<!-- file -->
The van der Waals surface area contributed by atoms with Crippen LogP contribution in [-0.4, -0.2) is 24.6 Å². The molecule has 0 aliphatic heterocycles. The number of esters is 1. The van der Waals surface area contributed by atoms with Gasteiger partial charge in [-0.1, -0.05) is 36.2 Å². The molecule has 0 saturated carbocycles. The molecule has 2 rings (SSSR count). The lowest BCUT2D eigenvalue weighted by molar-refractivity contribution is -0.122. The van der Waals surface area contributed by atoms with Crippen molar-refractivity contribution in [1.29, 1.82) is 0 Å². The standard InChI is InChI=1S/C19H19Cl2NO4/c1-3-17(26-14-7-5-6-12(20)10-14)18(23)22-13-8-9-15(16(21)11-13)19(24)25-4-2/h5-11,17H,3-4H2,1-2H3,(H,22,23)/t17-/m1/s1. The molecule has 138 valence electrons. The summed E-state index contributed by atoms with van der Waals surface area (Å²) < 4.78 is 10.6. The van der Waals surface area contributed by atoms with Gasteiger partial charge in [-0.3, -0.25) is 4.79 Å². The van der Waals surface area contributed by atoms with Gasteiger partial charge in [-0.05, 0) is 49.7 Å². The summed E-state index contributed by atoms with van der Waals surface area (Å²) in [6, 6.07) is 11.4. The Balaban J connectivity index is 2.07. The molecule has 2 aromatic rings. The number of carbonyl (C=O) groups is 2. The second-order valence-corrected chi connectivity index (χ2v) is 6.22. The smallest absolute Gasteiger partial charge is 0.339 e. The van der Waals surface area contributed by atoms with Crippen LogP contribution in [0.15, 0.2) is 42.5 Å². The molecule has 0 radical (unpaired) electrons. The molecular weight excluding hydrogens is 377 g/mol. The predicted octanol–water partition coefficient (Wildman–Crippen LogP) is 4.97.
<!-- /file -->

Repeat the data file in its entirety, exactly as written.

The van der Waals surface area contributed by atoms with Crippen LogP contribution in [-0.4, -0.2) is 24.6 Å². The molecule has 0 aliphatic heterocycles. The number of esters is 1. The van der Waals surface area contributed by atoms with Gasteiger partial charge in [-0.1, -0.05) is 36.2 Å². The molecule has 0 saturated carbocycles. The molecule has 2 rings (SSSR count). The lowest BCUT2D eigenvalue weighted by molar-refractivity contribution is -0.122. The van der Waals surface area contributed by atoms with Crippen molar-refractivity contribution in [1.29, 1.82) is 0 Å². The standard InChI is InChI=1S/C19H19Cl2NO4/c1-3-17(26-14-7-5-6-12(20)10-14)18(23)22-13-8-9-15(16(21)11-13)19(24)25-4-2/h5-11,17H,3-4H2,1-2H3,(H,22,23)/t17-/m1/s1. The molecule has 138 valence electrons. The summed E-state index contributed by atoms with van der Waals surface area (Å²) < 4.78 is 10.6. The van der Waals surface area contributed by atoms with Gasteiger partial charge in [-0.3, -0.25) is 4.79 Å². The van der Waals surface area contributed by atoms with Gasteiger partial charge in [-0.05, 0) is 49.7 Å². The summed E-state index contributed by atoms with van der Waals surface area (Å²) in [6, 6.07) is 11.4. The Balaban J connectivity index is 2.07. The molecule has 2 aromatic rings. The number of carbonyl (C=O) groups is 2. The second-order valence-corrected chi connectivity index (χ2v) is 6.22. The smallest absolute Gasteiger partial charge is 0.339 e. The van der Waals surface area contributed by atoms with Crippen LogP contribution in [0.15, 0.2) is 42.5 Å². The molecule has 0 radical (unpaired) electrons. The molecular weight excluding hydrogens is 377 g/mol. The predicted octanol–water partition coefficient (Wildman–Crippen LogP) is 4.97.